Starting in 2017, we also cut down on some of the CO2 emissions of this distribution stage by direct shipping via ocean freight from the factory to REI, our biggest worldwide retailer. This program has already saved massive amounts of energy. In one year, we reduced our supply chain emissions with REI by 66% with a total reduction of 1.5 tons of CO2.

Riding this success we are excited to begin direct shipping to several other key retailers in coming seasons.

Our warehouse in Alsace, France.

Delivering to your doorstep

When the ocean freight liner arrives at the port, our containers of snowboards are off loaded onto a truck and driven to the warehouse. Our two biggest warehouses are in Alsace, France and Nevada, USA so the drive is just a few hours from the port.

Moving on from the warehouse, we ship a vast majority of dealer orders and direct-to-consumer orders via truck, otherwise known as ‘ground shipping’. 82% of orders that leave our warehouse go by ground, with the remaining 18% shipping via air.

And once again, patience pays off in terms of emissions. The slower truck shipments only account for 35% of the CO2 emissions of this final stage of distribution, while the faster air shipments account for 65% of the CO2 created getting a board to your door or on the shop floor.

For our North American ecommerce customers, who buy products directly from our website, we always recommend ground shipping for this reason. When a customer requests two-day or next-day air shipping it dramatically increases the environmental impact of the sale. Please remember that the next time you order anything online. Unless you must have the product immediately, choose ground shipping.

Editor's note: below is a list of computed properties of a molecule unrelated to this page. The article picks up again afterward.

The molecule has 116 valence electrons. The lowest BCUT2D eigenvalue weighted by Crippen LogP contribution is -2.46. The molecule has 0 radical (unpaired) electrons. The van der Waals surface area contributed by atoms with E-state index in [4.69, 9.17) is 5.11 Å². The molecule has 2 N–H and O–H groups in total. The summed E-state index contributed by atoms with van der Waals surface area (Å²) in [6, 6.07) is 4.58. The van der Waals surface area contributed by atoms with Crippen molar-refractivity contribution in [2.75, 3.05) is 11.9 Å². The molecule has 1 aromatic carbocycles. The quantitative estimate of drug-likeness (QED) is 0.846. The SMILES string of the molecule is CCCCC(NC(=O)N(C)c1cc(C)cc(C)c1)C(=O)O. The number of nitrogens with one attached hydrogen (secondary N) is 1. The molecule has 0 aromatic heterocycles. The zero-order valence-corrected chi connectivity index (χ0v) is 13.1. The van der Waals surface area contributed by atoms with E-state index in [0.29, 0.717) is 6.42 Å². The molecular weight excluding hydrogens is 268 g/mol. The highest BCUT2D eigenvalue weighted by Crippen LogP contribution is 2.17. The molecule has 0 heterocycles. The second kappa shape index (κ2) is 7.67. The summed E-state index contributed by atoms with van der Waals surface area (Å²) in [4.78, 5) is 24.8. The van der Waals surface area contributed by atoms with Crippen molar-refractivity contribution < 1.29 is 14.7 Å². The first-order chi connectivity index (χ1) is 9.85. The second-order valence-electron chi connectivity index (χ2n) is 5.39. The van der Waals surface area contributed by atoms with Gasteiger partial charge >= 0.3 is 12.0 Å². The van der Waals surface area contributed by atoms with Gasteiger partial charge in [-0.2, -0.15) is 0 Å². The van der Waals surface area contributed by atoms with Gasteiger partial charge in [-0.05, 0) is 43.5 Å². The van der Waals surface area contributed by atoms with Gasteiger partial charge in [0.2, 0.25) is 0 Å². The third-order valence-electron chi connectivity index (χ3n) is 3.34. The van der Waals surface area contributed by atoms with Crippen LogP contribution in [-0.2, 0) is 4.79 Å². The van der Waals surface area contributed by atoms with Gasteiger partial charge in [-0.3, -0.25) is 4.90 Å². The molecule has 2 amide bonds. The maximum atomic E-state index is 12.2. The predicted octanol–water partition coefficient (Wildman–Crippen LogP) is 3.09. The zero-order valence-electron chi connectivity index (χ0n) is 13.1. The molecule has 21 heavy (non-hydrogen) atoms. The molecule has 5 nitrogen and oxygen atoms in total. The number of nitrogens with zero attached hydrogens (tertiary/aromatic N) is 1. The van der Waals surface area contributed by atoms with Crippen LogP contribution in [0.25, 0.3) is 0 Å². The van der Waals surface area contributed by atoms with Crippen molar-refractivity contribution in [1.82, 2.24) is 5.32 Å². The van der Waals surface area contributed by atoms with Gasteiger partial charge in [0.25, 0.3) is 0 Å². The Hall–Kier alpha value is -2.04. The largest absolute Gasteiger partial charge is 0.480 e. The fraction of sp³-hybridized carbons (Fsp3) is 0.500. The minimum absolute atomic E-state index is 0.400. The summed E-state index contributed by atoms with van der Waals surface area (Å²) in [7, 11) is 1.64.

The overall breakdown

In our analysis of shipping and transportation CO2 emissions we also calculated how much of our carbon footprint came from sourcing materials vs. shipping boards to warehouses and customers.

As expected, a vast majority of our transportation footprint is from shipping finished boards around the world. Our total annual CO2 emissions distributing boards to warehouses, distributors, dealers and customers is approximately 190 tons, which accounts for 85% of the CO2 we burn moving products from point A to point B. Shipping raw materials to the factory accounts for only 15%.

Analyzing the total shipping footprint of both materials and boards together, we learned that 91% of our shipments go via ocean freight, 4% go by truck, 4% go by air and the remaining 1% ship via inland vessel.

We’re very thankful that a vast majority of our shipments go by the most sustainable means possible as that 4% of shipments that transport via air freight have a very heavy footprint. 75% of the total CO2 emissions of our distribution and material sourcing are from air freight. Ocean freight is responsible for 17%, and truck transport claims the other 8%

Ocean freight may be the slowest shipping method, but as we know from snowboarding, the straightest, fastest line is not always the best line! Learning how taxing air shipments are on the environment has only strengthened our resolve to keep reducing our carbon footprint through better packaging, more direct shipments to retailers, and above all, using way less air freight. It won't be easy to eliminate air shipments from our production cycle, but we're happy to ride the slow boat for the good of the planet.

Next up, learn how materials and assembly affect the sustainability of a given board model in part three of the ‘How Green Is Your Board?’ series.

Source Information:

This story uses data generated by Ecochain, our partner from the Netherlands who helped us analyze the life cycle and calculate the carbon footprint of a Jones snowboard. Ecochain uses the ecoinvent database and the ReCiPe calculation method for their analysis. If you have any questions about the results presented in this story, feel free to contact us at [email protected]